The book follows a chronological structure across which Felce traces Morris’ poetic and philosophical evolution. The introduction provides Morris’ general biography oriented around his meeting Eiríkur Magnússon and his subsequent period (1868-76) translating and adapting Old Norse works. Chapter 1 contrasts Morris’ earlier inspiration primarily from the Arthurian Grail quest with his turn toward the sagas as a creative wellspring. Felce outlines Morris’ initial attraction to the transcendentalism of the Grail legend, which by 1868 becomes increasingly frustrated as Morris moves toward atheism. “The Lovers of Gudrun” from The Earthly Paradise represents a turning point in which Morris adapts Laxdæla saga’s love triangle into a quest structure familiar from Arthuriana, but it rejects the transcendental in favor of the existential. The Kiartan of Morris’ “Lovers” finds ennoblement by recognizing the Edenic world of his early days as tragically devoid of meaning, but enduring nonetheless. Chapter 2 highlights Morris’ infidelity to his sources in ethical rather than linguistic terms, that is to say, in his treatment of honor and shame as conveyed by Old Norse níð: both “malice” and “perversion.” Felce acknowledges obscenity legislation necessarily affected Morris’ translation, but argues Morris was also personally uncomfortable with the brutality to which saga protagonists are often motivated in order to defend their sense of heteronormative masculinity. Seeing such sexual violence as petty cruelty, Morris’ versions of saga heroes rather serve more abstract moral concepts approved by Morris and his audience. One example comes from The Story of Kormak. In the Old Norse original, Kormáks saga, Kormak defeats an opponent, Bersi the Dueller, by wounding him in the buttocks with his sword. The saga understands Kormak thus symbolically implies Bersi is the willing recipient of a male-male sex act, slandering Bersi as a pervert. Bersi’s wife, Steingerd, consequently leaves him. Morris removes the sexual connotations and shame directed at Bersi in his translation. But he also retains Steingerd divorcing him, including the saga’s tone of moral approval over her choice, though it now seems odd and harsh to a modern audience. As such, Felce suggests that Morris’ characters sometimes suffer from a misalignment between their motivations and actions. However, Felce stresses Morris shows no self-awareness of this infidelity, but rather believed himself to be magnifying an underlying heroic ethos in the saga for his Victorian audience.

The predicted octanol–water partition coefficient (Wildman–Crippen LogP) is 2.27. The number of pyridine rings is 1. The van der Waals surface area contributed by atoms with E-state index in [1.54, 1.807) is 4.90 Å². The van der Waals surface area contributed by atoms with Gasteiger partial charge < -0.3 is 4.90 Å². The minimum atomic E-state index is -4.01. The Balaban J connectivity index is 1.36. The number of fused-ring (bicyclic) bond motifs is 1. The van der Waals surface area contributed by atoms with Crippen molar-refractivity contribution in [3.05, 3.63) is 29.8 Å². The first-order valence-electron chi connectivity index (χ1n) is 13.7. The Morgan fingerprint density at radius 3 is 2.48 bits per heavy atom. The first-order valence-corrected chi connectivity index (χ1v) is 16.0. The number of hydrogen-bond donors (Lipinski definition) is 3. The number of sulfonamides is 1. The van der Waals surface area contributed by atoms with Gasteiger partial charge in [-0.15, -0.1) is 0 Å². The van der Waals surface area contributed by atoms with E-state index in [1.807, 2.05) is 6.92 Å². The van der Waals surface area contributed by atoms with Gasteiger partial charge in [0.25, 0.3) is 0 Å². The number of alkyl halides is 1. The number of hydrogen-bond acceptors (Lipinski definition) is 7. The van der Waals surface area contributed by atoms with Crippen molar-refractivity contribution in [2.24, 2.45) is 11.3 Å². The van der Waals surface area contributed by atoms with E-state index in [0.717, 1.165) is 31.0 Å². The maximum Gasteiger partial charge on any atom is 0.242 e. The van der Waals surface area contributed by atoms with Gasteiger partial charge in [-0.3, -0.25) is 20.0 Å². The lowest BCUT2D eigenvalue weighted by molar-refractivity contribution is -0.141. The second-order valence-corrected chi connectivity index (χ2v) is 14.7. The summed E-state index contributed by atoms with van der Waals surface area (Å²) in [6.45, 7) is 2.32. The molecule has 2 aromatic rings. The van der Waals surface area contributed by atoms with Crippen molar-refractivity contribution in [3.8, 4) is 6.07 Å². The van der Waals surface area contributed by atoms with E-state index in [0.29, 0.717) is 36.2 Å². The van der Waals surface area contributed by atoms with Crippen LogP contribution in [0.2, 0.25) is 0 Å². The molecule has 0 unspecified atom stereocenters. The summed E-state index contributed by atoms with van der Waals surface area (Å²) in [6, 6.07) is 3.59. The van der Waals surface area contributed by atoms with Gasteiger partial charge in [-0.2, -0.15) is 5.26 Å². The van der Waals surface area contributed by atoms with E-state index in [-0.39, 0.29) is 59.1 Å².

The first two chapters therefore provide a baseline for Morris’ idiosyncratic conception of his sources, against which the growth of his later work can be contextualized. Chapter 3 studies Morris’ exploration of heroic endurance through an ethics of incapacity. Morris’ treatment of Grettir the Strong dwells on the outlaw’s firm resolve despite decreasing physical ability and social debility. Grettir’s resilience sharpens the existential courage Morris attributes to Kiartan in “Lovers.” Chapter 4 addresses Morris’ progressively literal style in his translation of Heimskringla. Felce proposes Morris wanted to show his English audience how similar medieval Iceland and Victorian England were — or rather, could be. Morris thought the way of life depicted by the sagas manifested the socialist values he wanted to see reform England. He therefore hoped to reveal the two places as sibling cultures by stressing similar linguistic forms, appealing to ancient virtues to awaken a socialist conscience in his audience. But, Felce says, Morris misjudged how alienating his archaic style would be to his readers. Chapter 5 continues to develop the themes running through the first three chapters, seeing in Sigurd the Volsung Morris’ mature concept of the “deedful measure.” Felce takes Morris’ “deedfulness” as an approval of acting spontaneously by embracing life’s brevity. Against spontaneous Sigurd are gathered foes motivated by fear of death. Sigurd’s opponents foolishly try preserving a status quo that cannot last and thereby unwittingly hasten universal ruin. For Morris, the contrast means heroic action is only possible when dedicated to a common good that celebrates both human potential and frailty, without possibility of eternal salvation. Chapter 6 attends to Morris’ original fiction inspired by rather than directly translated from medieval literature. Morris turns from a historical Iceland to an imagined world based on Continental Germanic tribes, yet still exalting the heroic ideals developed through the translations. Felce suggests Morris’ embrace of a wholly fictional world helped inspire 20th century medievalist writers, such as C.S. Lewis and Tolkien.